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Hospital Admits Errors After Removing Brain Tissue Instead Of Tumour

Lawyer Calls For GMC Investigation And For Lessons To Be Learnt


A medical law expert has sealed a legal victory for a West Midlands man who suffered a haemorrhage and permanent brain injuries after he was subjected to unnecessary brain surgery.

John Tunney from Sutton Coldfield only needed tablets to control a problem with his pituitary gland but was instead subjected to an unnecessary biopsy by a surgeon who then wrongly removed part of his brain rather than the tumour.

University Hospitals Coventry and Warwickshire NHS Trust has now admitted liability for the mistakes and a medical law expert from Irwin Mitchell Solicitors is calling for the GMC to investigate the conduct of the surgeon responsible and for the trust to prove it has learnt lessons to safeguard future patients.

Mr Tunney, a former paramedic with West Midlands Ambulance Service, had undergone a number of tests and procedures, initially at Good Hope Hospital but, following an MRI scan which detected abnormalities around his pituitary gland, he was referred to Walsgrave Hospital for further investigation.

Blood tests to determine hormone levels were taken and these would have revealed that Mr Tunney was suffering from a benign condition known as prolactinoma which could have been controlled with medication. However the blood tests were not reviewed prior to the biopsy.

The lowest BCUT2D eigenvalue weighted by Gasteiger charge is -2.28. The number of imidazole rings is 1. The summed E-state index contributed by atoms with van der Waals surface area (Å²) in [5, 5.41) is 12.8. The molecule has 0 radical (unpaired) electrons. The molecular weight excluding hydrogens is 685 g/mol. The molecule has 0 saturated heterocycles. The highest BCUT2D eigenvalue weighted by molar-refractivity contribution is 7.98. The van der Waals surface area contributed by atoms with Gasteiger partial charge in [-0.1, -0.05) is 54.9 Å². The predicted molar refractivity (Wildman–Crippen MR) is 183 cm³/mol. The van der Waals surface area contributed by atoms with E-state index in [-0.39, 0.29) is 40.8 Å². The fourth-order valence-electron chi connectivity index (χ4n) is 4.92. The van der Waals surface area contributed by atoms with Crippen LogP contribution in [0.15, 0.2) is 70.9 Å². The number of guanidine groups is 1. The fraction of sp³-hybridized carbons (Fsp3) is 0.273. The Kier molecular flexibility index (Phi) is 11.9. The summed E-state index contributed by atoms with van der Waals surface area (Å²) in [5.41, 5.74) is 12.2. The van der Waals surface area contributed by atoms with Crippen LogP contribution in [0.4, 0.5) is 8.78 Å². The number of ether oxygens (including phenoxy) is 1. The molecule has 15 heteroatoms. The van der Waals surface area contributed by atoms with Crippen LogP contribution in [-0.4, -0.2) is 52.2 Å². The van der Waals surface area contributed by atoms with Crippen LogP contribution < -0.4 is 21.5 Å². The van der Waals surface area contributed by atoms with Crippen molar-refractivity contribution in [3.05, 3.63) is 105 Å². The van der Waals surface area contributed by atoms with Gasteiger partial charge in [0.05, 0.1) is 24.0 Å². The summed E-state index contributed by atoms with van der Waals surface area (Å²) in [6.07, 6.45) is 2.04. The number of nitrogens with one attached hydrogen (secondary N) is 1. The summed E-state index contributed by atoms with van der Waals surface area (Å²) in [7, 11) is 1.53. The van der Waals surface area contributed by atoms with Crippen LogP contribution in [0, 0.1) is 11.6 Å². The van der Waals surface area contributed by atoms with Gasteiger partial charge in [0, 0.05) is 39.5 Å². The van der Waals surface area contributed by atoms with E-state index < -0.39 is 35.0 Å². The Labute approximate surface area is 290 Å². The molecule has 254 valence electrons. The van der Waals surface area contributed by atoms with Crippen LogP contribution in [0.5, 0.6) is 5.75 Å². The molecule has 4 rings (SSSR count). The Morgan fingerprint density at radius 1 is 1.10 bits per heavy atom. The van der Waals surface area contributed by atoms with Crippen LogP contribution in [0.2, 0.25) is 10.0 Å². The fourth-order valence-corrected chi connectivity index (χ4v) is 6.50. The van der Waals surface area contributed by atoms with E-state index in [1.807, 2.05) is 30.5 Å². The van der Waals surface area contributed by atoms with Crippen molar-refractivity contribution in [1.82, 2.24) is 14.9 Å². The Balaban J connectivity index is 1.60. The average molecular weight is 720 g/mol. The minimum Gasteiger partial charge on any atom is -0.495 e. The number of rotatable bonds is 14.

Mr Tunney, who at the time was aged 60, underwent a biopsy on the pituitary tumour at Coventry’s Walsgrave Hospital on 29th April 2008. During the operation, he suffered a brain haemorrhage and serious neurological injuries when the surgeon wrongly removed normal brain tissue instead of the tumour.

Timothy Deeming, a medical law expert with Irwin Mitchell Solicitors in Birmingham, who represented Mr Tunney, said: “The fact that the surgeon managed to remove perfectly healthy tissue rather than a sample of the tumour tissue is, in itself, an appalling error. To then find that the procedure was totally unnecessary because clinicians had failed to review a blood test, really does add insult to injury.

“The failings of the surgeon involved are so serious that the family is calling on the GMC to investigate his actions. We also very much hope that the Trust has reviewed its procedures and where necessary retraining has taken place to ensure that lessons are learnt to protect patients’ safety in the future.

“The Trust has now admitted liability for the errors. However, before a settlement can be reached we will need to evaluate the substantial lifelong care and support that Mr Tunney will now require. Whilst no amount of money will turn back the clock for him and his family, the future settlement will hopefully provide him with financial security to pay for the lifetime of care that he will now need.”

The brain injury Mr Tunney has been left with means that he is registered partially sighted and requires constant supervision, care and support. He also lacks capacity to deal with his own affairs.

Mr Tunney’s wife, Pamela said: “John’s brain injury has had devastating effects on him. Prior to the surgery he was a very easy going person who was always active and on the go. To see the change in him and to know that it was all entirely avoidable is extremely upsetting.

“As a paramedic, based at the Small Heath ambulance station with more than 23 year’s experience of working with the NHS, John put his complete trust in his surgeon, believing that he was an expert who knew best.

“It is appalling to think that the surgeon managed to botch the procedure completely and then to find that the biopsy wasn’t even necessary makes me incredibly angry.

“This mistake is not something that the hospital can just take back. I pray that they don’t make this mistake again and no other family has to experience seeing their husband suffer the pain and loss that John has.”